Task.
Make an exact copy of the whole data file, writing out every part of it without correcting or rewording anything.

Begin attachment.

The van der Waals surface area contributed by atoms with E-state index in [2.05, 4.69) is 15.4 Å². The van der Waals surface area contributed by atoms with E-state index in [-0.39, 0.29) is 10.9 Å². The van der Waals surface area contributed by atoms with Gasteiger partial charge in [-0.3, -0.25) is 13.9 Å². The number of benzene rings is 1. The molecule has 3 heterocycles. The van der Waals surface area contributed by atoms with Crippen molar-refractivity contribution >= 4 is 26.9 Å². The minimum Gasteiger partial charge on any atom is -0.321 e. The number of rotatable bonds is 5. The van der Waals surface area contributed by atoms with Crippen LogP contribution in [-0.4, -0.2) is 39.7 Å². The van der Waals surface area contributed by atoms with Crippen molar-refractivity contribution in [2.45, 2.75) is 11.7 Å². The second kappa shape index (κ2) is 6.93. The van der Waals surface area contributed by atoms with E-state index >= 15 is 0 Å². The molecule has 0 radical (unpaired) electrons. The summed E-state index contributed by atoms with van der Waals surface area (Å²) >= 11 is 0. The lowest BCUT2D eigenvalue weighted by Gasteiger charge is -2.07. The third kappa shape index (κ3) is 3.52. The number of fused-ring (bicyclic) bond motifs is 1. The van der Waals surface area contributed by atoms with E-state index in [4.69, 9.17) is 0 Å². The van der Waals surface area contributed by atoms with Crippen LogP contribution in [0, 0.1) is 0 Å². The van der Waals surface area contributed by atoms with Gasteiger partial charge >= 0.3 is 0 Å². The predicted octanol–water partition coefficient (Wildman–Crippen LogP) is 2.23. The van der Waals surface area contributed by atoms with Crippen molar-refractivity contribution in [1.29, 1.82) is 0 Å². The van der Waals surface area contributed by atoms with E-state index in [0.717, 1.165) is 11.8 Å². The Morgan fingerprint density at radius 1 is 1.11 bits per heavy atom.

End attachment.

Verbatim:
The van der Waals surface area contributed by atoms with E-state index in [2.05, 4.69) is 15.4 Å². The van der Waals surface area contributed by atoms with E-state index in [-0.39, 0.29) is 10.9 Å². The van der Waals surface area contributed by atoms with Gasteiger partial charge in [-0.3, -0.25) is 13.9 Å². The number of benzene rings is 1. The molecule has 3 heterocycles. The van der Waals surface area contributed by atoms with Crippen molar-refractivity contribution >= 4 is 26.9 Å². The minimum Gasteiger partial charge on any atom is -0.321 e. The number of rotatable bonds is 5. The van der Waals surface area contributed by atoms with Crippen LogP contribution in [-0.4, -0.2) is 39.7 Å². The van der Waals surface area contributed by atoms with Crippen molar-refractivity contribution in [2.45, 2.75) is 11.7 Å². The second kappa shape index (κ2) is 6.93. The van der Waals surface area contributed by atoms with E-state index >= 15 is 0 Å². The molecule has 0 radical (unpaired) electrons. The summed E-state index contributed by atoms with van der Waals surface area (Å²) >= 11 is 0. The lowest BCUT2D eigenvalue weighted by Gasteiger charge is -2.07. The third kappa shape index (κ3) is 3.52. The number of fused-ring (bicyclic) bond motifs is 1. The van der Waals surface area contributed by atoms with E-state index in [4.69, 9.17) is 0 Å². The van der Waals surface area contributed by atoms with Crippen LogP contribution in [0, 0.1) is 0 Å². The van der Waals surface area contributed by atoms with Gasteiger partial charge >= 0.3 is 0 Å². The predicted octanol–water partition coefficient (Wildman–Crippen LogP) is 2.23. The van der Waals surface area contributed by atoms with Crippen molar-refractivity contribution in [1.29, 1.82) is 0 Å². The van der Waals surface area contributed by atoms with E-state index in [0.717, 1.165) is 11.8 Å². The Morgan fingerprint density at radius 1 is 1.11 bits per heavy atom.